Miro talks Overwatch World Cup, South Korea and the esport's future

Miro surprised by Team USA's Overwatch play (0:49)

BlizzCon's Overwatch MVP Gong "Miro" Jin Hyuk, from Team South Korea, gives praise to USA's squad and the Overwatch skills they showed at the tournament. (0:49)

South Korea, meet Overwatch, the next big thing in esports. Overwatch, meet South Korea, the best competitive gaming nation on the planet. After a weekend in Anaheim together, it seems the two have come to know each other well.

The South Korean Overwatch World Cup team swept the competition to win the exhibition tournament, making itself known to the Western audience at BlizzCon this past weekend. The staunch South Korean defense prevented any country throughout the group and bracket stages from taking a map from the team, and the six-man squad eventually roasted Russia in one of the most lopsided finals imaginable. It was a long list of zeroes for the underdog Russians who dropped four straight games to South Korea in the best-of-seven climax.

Following the team's resounding win, ESPN caught up with the team's star tank and overall tournament MVP, Gong "Miro" Jin-hyuk, to get his thoughts on BlizzCon and the future of Overwatch as an esport.

"I'm speechless on how incredibly amazing it is [to win and be MVP]," said Miro. "The fact that there are so many players and I got it as a tank, I think it's super amazing."

Miro wowed live and home audiences with his frightening Winston play throughout the tournament. Regarded as the best Winston and tank player in the world, Miro stayed stuck on the opposition from the group stages to the final match against Russia, always allowing his offensive talents to get the room necessary to rack up the kills to secure objective points. His perfect timing of Primal Rage allowed him access to the key members of the opponent, and it let Miro disrupt any sort of cohesion the enemy might have had.

Although it seemed like South Korea's tear through the bracket may have been based on a higher skill level overall relative to the rest of the world, Miro has a slightly different take on it.

"Skill-wise, I think [Europe, South Korea, and North America] are pretty much the same," he said. "Except, NA and EU don't use Winston as much as Koreans do, so aside from [myself], there are a lot of Korean tanks who use Winston a lot more often. I think that might be the difference."

Currently, Overwatch is still in its infancy as a competitive title, with the exhibition tournament being one of the first tournaments to attain significant viewership numbers. While South Korea's Ongamenet has begun its APEX tournament and other leagues have popped up across the globe, there is still no set hierarchy between teams, players, or even regions. Everyone is still trying to figure one another out, with a majority of club tournaments coming down to small mistakes to decide outcomes instead of one or two teams ruling the field.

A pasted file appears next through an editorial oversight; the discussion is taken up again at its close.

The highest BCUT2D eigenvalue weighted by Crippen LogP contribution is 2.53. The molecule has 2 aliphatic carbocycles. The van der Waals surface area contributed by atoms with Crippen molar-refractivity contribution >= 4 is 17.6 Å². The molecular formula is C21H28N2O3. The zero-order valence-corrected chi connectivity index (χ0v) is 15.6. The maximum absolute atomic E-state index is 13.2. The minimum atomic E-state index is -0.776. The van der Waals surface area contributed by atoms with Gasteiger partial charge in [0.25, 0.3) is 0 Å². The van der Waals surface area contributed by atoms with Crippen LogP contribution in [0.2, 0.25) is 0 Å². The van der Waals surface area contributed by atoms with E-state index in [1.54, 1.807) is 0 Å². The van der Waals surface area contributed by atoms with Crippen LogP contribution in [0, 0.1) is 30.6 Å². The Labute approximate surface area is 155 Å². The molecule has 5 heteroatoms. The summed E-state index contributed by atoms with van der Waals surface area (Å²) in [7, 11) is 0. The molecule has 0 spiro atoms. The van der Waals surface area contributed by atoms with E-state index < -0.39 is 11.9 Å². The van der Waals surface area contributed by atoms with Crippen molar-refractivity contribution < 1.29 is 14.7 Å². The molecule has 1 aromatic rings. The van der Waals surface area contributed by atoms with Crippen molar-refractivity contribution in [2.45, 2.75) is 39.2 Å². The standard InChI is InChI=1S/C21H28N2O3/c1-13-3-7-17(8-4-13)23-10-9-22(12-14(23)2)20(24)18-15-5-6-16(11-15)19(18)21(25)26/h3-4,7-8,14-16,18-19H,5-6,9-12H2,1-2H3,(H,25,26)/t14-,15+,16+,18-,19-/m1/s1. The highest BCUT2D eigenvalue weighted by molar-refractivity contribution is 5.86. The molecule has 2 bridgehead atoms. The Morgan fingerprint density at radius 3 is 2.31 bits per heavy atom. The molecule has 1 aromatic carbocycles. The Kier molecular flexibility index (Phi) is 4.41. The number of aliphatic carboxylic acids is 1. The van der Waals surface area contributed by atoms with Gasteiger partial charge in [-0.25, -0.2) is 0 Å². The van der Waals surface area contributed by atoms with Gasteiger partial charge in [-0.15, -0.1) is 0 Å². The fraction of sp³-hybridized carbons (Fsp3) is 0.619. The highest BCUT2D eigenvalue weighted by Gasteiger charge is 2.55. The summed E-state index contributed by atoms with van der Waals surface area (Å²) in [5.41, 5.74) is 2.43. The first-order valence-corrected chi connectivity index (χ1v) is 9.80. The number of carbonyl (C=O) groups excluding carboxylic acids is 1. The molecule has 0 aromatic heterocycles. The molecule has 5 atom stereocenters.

With South Korea's long history in esports, we asked which players Miro grew up respecting before he got his chance at making a name for himself in the competitive scene.

"For [StarCraft:] Brood War, it was Lee 'Flash' Young-ho I looked up to, and for League of Legends, it's Lee 'Faker' Sang-hyeok and Jang 'MaRin' Gyeong-hwan."

As Miro returns home to South Korea, his club team Lunatic-Hai will continue to contend for the APEX championship amongst fifteen of the other best teams in the world, including four non-South Korean squads such as NRG Esports and Rogue. L-H already has one win from its opening group stage, and another victory against each CONBOX T6 or Mighty Storm would put them almost certainly in the quarterfinals for a chance at the overall prize of $90,000 for the ultimate winner. Miro will be joined on Lunatic-Hai by World Cup teammates Ryu "ryujehong" Je Hong and Kim "EscA" In-jae in their quest to prove themselves the world's strongest club.

"There is a lot of backing from Blizzard, and if more people come out and have all these super plays, I definitely see the potential of [Overwatch] to get bigger [as an esport]. Including [my own], I wish more super [highlight] plays will come from others to [grow the game]."